National Front excels in French local elections.
Marine Le Pen's extreme right National Front won at least one mayoral seat in Sunday's municipal elections and greatly increased its representation in city councils. The first National Front mayor since 1995 will run Henin-Beaumont in northern France, and the party's candidates have strong leads before run-off votes in Avignon and Perpignan in the south, either of which, if won, would be the biggest town the National Front has run since Toulon in the 1990's. In total, run-off elections in up to 15 cities may also result in victories for Le Pen's party. The center-right UMP of former president Nicolas Sarkozy has also made gains. The President Francois Hollande's socialists have suffered a worse defeat than they expected. The anti-immigrant, some would even say neo-Nazi National Front is emerging as a third force to be reckoned with in France. Since neither of the mainstream parties wants to end up in a coalition with the far right, both will have to redouble their efforts to plunge it back into obscurity. That's no easy task and the charismatic Le Pen is betting heavily on a 2017 presidential bid.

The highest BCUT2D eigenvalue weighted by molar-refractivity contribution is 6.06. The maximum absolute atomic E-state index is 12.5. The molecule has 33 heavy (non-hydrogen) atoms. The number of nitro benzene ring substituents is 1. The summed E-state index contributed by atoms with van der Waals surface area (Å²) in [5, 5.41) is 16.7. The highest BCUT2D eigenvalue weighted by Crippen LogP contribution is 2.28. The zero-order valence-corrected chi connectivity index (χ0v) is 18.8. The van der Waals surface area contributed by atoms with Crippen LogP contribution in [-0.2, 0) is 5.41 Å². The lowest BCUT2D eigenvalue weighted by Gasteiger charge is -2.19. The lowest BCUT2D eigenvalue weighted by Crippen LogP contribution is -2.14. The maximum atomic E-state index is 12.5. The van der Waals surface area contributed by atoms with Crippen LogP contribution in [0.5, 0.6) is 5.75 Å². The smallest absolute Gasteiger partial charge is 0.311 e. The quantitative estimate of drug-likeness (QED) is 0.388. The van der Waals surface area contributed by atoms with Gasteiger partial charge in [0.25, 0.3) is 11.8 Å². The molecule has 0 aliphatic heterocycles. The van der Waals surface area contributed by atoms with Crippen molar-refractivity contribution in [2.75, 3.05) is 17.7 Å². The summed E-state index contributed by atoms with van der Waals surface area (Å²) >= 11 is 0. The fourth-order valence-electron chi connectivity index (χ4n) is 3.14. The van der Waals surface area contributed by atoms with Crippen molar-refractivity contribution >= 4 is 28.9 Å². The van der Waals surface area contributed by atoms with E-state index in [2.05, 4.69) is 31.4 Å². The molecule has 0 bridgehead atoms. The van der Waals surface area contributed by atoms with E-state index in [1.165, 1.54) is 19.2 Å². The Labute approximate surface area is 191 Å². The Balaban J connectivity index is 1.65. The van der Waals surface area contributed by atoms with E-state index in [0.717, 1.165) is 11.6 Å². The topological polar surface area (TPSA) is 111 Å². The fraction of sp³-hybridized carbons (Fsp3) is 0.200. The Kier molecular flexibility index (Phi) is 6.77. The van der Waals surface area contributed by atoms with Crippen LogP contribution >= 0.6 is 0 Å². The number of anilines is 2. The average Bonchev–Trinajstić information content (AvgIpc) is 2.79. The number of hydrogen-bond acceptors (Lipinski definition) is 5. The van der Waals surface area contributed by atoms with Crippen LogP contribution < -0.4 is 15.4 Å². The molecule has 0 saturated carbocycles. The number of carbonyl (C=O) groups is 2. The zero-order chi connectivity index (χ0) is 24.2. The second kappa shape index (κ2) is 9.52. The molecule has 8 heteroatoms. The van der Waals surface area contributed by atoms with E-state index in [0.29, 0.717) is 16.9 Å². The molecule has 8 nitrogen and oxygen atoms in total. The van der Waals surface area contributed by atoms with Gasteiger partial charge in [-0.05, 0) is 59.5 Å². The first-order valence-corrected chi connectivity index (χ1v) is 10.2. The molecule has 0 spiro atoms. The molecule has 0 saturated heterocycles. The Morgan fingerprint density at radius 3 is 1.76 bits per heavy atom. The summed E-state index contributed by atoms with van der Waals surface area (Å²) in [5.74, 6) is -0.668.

Turkish president attacks Twitter ban.
Turkish President Abdullah Gul attacked the ban imposed on Twitter by the local telecom regulator on orders of Prime Minister Recep Tayyip Erdogan. It is "not legally possible to shut down the internet and platforms," Gul said. He also noted that the number of tweets coming from Turkey increased since the ban: It should be obvious to anyone who knows anything about technology that the comprehensive blockage of a web service is no easy technical task. Gul is a long-time Erdogan ally and his public opposition to Erdogan's ban (the premier believes Twitter, Facebook and YouTube are all evil because "there are all kinds of lies there") may be part of a good cop-bad cop routine, or it could be a sign of fractures at the top of the ruling Justice and Development party, ripped by internal strife since Erdogan's split with emigre cleric Fethullah Gulen spilled out into the open last year.